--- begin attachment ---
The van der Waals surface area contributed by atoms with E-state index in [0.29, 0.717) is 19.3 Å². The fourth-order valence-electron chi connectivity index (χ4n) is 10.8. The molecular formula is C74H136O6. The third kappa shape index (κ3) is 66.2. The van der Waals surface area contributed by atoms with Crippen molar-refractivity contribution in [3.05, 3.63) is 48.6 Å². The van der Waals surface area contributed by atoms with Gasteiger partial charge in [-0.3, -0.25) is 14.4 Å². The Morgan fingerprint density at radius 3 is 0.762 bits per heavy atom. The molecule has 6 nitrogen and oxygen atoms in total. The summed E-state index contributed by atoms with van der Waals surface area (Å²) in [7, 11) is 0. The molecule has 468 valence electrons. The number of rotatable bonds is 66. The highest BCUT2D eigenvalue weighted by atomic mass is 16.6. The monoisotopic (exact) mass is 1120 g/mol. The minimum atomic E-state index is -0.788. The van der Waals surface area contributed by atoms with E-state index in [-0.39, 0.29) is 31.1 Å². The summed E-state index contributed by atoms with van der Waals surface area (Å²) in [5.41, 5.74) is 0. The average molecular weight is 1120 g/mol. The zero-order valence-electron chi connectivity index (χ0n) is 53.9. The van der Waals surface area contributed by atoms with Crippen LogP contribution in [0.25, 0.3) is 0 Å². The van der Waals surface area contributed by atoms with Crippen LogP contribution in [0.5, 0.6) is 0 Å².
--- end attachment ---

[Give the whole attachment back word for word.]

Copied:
The van der Waals surface area contributed by atoms with E-state index in [0.29, 0.717) is 19.3 Å². The fourth-order valence-electron chi connectivity index (χ4n) is 10.8. The molecular formula is C74H136O6. The third kappa shape index (κ3) is 66.2. The van der Waals surface area contributed by atoms with Crippen molar-refractivity contribution in [3.05, 3.63) is 48.6 Å². The van der Waals surface area contributed by atoms with Gasteiger partial charge in [-0.3, -0.25) is 14.4 Å². The Morgan fingerprint density at radius 3 is 0.762 bits per heavy atom. The molecule has 6 nitrogen and oxygen atoms in total. The summed E-state index contributed by atoms with van der Waals surface area (Å²) in [7, 11) is 0. The molecule has 468 valence electrons. The number of rotatable bonds is 66. The highest BCUT2D eigenvalue weighted by atomic mass is 16.6. The monoisotopic (exact) mass is 1120 g/mol. The minimum atomic E-state index is -0.788. The van der Waals surface area contributed by atoms with E-state index in [-0.39, 0.29) is 31.1 Å². The summed E-state index contributed by atoms with van der Waals surface area (Å²) in [5.41, 5.74) is 0. The average molecular weight is 1120 g/mol. The zero-order valence-electron chi connectivity index (χ0n) is 53.9. The van der Waals surface area contributed by atoms with Crippen LogP contribution in [0.25, 0.3) is 0 Å². The van der Waals surface area contributed by atoms with Crippen LogP contribution in [0.5, 0.6) is 0 Å².